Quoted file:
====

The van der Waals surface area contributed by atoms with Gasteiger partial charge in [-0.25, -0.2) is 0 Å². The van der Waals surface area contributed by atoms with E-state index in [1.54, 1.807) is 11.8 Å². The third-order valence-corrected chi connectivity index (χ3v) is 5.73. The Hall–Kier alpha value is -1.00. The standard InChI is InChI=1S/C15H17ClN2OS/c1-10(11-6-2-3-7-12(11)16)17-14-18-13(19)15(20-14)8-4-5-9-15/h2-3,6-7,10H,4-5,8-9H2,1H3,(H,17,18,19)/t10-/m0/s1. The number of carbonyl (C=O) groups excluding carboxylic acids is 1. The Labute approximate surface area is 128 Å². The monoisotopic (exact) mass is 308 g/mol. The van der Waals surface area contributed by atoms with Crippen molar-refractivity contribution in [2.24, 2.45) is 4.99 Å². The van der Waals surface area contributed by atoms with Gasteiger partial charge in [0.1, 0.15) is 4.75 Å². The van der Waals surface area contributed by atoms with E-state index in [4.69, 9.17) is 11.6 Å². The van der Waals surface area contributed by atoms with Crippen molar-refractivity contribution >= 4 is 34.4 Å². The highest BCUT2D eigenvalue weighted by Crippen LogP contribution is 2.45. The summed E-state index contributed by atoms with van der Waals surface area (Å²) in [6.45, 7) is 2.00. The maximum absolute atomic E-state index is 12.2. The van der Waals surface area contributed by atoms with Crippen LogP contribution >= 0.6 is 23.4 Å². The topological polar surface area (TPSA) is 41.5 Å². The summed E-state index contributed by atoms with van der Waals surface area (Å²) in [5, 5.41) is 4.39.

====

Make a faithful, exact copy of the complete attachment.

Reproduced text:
The van der Waals surface area contributed by atoms with Gasteiger partial charge in [-0.25, -0.2) is 0 Å². The van der Waals surface area contributed by atoms with E-state index in [1.54, 1.807) is 11.8 Å². The third-order valence-corrected chi connectivity index (χ3v) is 5.73. The Hall–Kier alpha value is -1.00. The standard InChI is InChI=1S/C15H17ClN2OS/c1-10(11-6-2-3-7-12(11)16)17-14-18-13(19)15(20-14)8-4-5-9-15/h2-3,6-7,10H,4-5,8-9H2,1H3,(H,17,18,19)/t10-/m0/s1. The number of carbonyl (C=O) groups excluding carboxylic acids is 1. The Labute approximate surface area is 128 Å². The monoisotopic (exact) mass is 308 g/mol. The van der Waals surface area contributed by atoms with Crippen molar-refractivity contribution in [2.24, 2.45) is 4.99 Å². The van der Waals surface area contributed by atoms with Gasteiger partial charge in [0.1, 0.15) is 4.75 Å². The van der Waals surface area contributed by atoms with E-state index in [4.69, 9.17) is 11.6 Å². The van der Waals surface area contributed by atoms with Crippen molar-refractivity contribution >= 4 is 34.4 Å². The highest BCUT2D eigenvalue weighted by Crippen LogP contribution is 2.45. The summed E-state index contributed by atoms with van der Waals surface area (Å²) in [6.45, 7) is 2.00. The maximum absolute atomic E-state index is 12.2. The van der Waals surface area contributed by atoms with Crippen LogP contribution >= 0.6 is 23.4 Å². The topological polar surface area (TPSA) is 41.5 Å². The summed E-state index contributed by atoms with van der Waals surface area (Å²) in [5, 5.41) is 4.39.